The “Mud-man,” he’s called. On the third hole of the Iloilo Golf and Country Club in Santa Barbara, he swims alone in search of money in a pond where errant golf balls dive. No net to catch, no goggles to see underwater—he searches by hand beneath the pond’s muddy bottom.
“Pa-picture anay,” I shouted, not wanting to miss this rare shot.
Gamely, he emerged from the brown water then flexed his muscles for a pose. I clicked the camera; we chuckled, he laughed.
(Photo by Matthew Stockman/Getty Images)
He is Tiger Woods by another name. He is Manny Pacquiao on the tennis court. He is the undisputed title-holder, the pound-for-pound champion in this sport using yellow balls, linesmen, deuces. Since Feb. 2, 2004—that’s four long years ago—he has been world no. 1, a record 217 nonstop weeks on Mount Everest.
He is, as you know, Federer Express. Why that moniker? Because his service deliveries, like the courier company FedEx, is peerless and sublime. A 128-mph ace down the ‘T’ that you want delivered right this minute? “Sure,” he answers, then pounds an ace. A forehand crosscourt winner on breakpoint that you need now? “No problem,” he adds, thumping an unreachable shot down the corner.
For with Roger Federer, here’s the slogan: I’ll Deliver. And deliver he has. Last year, out of the four Grand Slam singles titles, he won three. The year before, he won the same number: 3 of 4. In the past four years, he’s won 11 of the last 16 major titles.
ILOILO—Each Holy Week for the past three years, I’ve stayed at my wife’s uncle’s beach house in Oton, a town 20 minutes away from Iloilo City. Last year, I wrote an article in Sun.Star Cebu about a sport I exercised here each morning. Here’s a revised version of that piece…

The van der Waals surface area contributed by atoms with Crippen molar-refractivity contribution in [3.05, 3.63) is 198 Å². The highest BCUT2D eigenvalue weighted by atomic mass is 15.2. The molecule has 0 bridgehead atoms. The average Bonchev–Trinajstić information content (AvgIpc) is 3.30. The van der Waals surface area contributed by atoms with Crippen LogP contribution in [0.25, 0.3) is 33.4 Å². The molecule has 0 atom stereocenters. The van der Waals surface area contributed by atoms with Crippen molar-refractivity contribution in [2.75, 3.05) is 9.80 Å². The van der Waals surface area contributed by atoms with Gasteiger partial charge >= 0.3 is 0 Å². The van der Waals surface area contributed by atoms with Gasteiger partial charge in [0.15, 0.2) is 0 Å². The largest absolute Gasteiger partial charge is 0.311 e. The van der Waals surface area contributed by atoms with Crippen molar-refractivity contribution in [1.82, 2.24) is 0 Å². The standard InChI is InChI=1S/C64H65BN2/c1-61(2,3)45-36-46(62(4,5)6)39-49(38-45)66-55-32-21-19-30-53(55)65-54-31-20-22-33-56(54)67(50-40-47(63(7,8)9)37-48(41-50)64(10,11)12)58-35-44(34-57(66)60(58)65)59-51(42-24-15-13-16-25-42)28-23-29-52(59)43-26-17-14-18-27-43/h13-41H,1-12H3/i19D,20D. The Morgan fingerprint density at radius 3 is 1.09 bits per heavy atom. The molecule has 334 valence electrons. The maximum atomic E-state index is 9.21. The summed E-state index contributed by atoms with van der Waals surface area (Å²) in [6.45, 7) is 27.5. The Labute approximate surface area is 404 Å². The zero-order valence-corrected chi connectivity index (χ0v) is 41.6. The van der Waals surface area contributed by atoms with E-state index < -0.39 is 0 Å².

Here in the rest house, right on the front lawn, sits a temptress. She’s dressed in all-blue, is sexy, and winks at me to jump on her. Her name? Swimming Pool. Ahhh… Is there any other four-letter word that best describes this lady in blue?
I had to call. I had to seek the opinion of this highly-esteemed Filipino boxing judge. And so yesterday, at 5 p.m., I called.
Jonathan Davis, 58, first sat on that high chair beside the ring with pen and paper on hand in 2002. Since then, he has presided as judge over 400 fights. “When Flash Elorde fought and I was in high school,” said Davis in our 20-minute telephone conversation, “I’ve been doing my own boxing scoring.”
Today is Manny Pacquiao’s 13th boxing fight in America.
I looked up “13” in Wikipedia and it brimmed with dozens of “Unlucky 13” versus “Lucky 13” examples. For instance: Some airlines skip a row 13, many buildings don’t have a 13th floor, and the Code of Hammurabi (ca. 1760 B.C.) does not contain a 13th law.
Lucky 13? Sure… Wilt Chamberlain, Alex Rodriguez and Dan Marino wore jerseys number “13.” And, in Italy, guess what their lucky number is? Thirteen.
Dan Mastous, a huge tennis fan and good friend who lives near Boston, U.S.A., e-mailed to say that last Monday, he was in New York City to watch with 19,000 other spectators a tennis spectacle that’s excited The Big Apple since the event was announced last year. It’s Roger Federer vs. Pete Sampras. Live. At the Madison Square Garden. Here’s Dan’s detailed account of what he saw…